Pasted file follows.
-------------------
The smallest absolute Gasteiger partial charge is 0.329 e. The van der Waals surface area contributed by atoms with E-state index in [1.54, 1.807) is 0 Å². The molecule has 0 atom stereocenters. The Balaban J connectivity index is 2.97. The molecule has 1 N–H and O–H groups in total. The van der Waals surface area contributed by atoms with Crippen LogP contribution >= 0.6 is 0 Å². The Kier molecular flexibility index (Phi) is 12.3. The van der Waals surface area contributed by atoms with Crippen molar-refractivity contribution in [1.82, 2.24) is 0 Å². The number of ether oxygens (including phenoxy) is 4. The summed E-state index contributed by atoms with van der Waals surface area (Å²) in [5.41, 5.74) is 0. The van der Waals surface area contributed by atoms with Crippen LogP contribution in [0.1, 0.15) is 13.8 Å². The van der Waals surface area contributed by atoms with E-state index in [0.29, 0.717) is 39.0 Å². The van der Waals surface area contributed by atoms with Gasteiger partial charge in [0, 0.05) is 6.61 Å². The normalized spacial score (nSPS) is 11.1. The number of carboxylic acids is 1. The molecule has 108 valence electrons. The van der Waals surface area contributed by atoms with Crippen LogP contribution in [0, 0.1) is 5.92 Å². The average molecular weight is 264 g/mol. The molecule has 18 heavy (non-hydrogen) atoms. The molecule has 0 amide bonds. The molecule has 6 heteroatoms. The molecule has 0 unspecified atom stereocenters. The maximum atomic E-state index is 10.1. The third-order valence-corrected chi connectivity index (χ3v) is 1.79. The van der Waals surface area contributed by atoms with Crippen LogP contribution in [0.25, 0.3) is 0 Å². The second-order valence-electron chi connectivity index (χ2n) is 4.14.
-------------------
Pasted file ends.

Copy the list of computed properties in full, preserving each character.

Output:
The smallest absolute Gasteiger partial charge is 0.329 e. The van der Waals surface area contributed by atoms with E-state index in [1.54, 1.807) is 0 Å². The molecule has 0 atom stereocenters. The Balaban J connectivity index is 2.97. The molecule has 1 N–H and O–H groups in total. The van der Waals surface area contributed by atoms with Crippen LogP contribution >= 0.6 is 0 Å². The Kier molecular flexibility index (Phi) is 12.3. The van der Waals surface area contributed by atoms with Crippen molar-refractivity contribution in [1.82, 2.24) is 0 Å². The number of ether oxygens (including phenoxy) is 4. The summed E-state index contributed by atoms with van der Waals surface area (Å²) in [5.41, 5.74) is 0. The van der Waals surface area contributed by atoms with Crippen LogP contribution in [0.1, 0.15) is 13.8 Å². The van der Waals surface area contributed by atoms with E-state index in [0.29, 0.717) is 39.0 Å². The van der Waals surface area contributed by atoms with Gasteiger partial charge in [0, 0.05) is 6.61 Å². The normalized spacial score (nSPS) is 11.1. The number of carboxylic acids is 1. The molecule has 108 valence electrons. The van der Waals surface area contributed by atoms with Crippen LogP contribution in [0, 0.1) is 5.92 Å². The average molecular weight is 264 g/mol. The molecule has 18 heavy (non-hydrogen) atoms. The molecule has 0 amide bonds. The molecule has 6 heteroatoms. The molecule has 0 unspecified atom stereocenters. The maximum atomic E-state index is 10.1. The third-order valence-corrected chi connectivity index (χ3v) is 1.79. The van der Waals surface area contributed by atoms with Crippen LogP contribution in [0.25, 0.3) is 0 Å². The second-order valence-electron chi connectivity index (χ2n) is 4.14.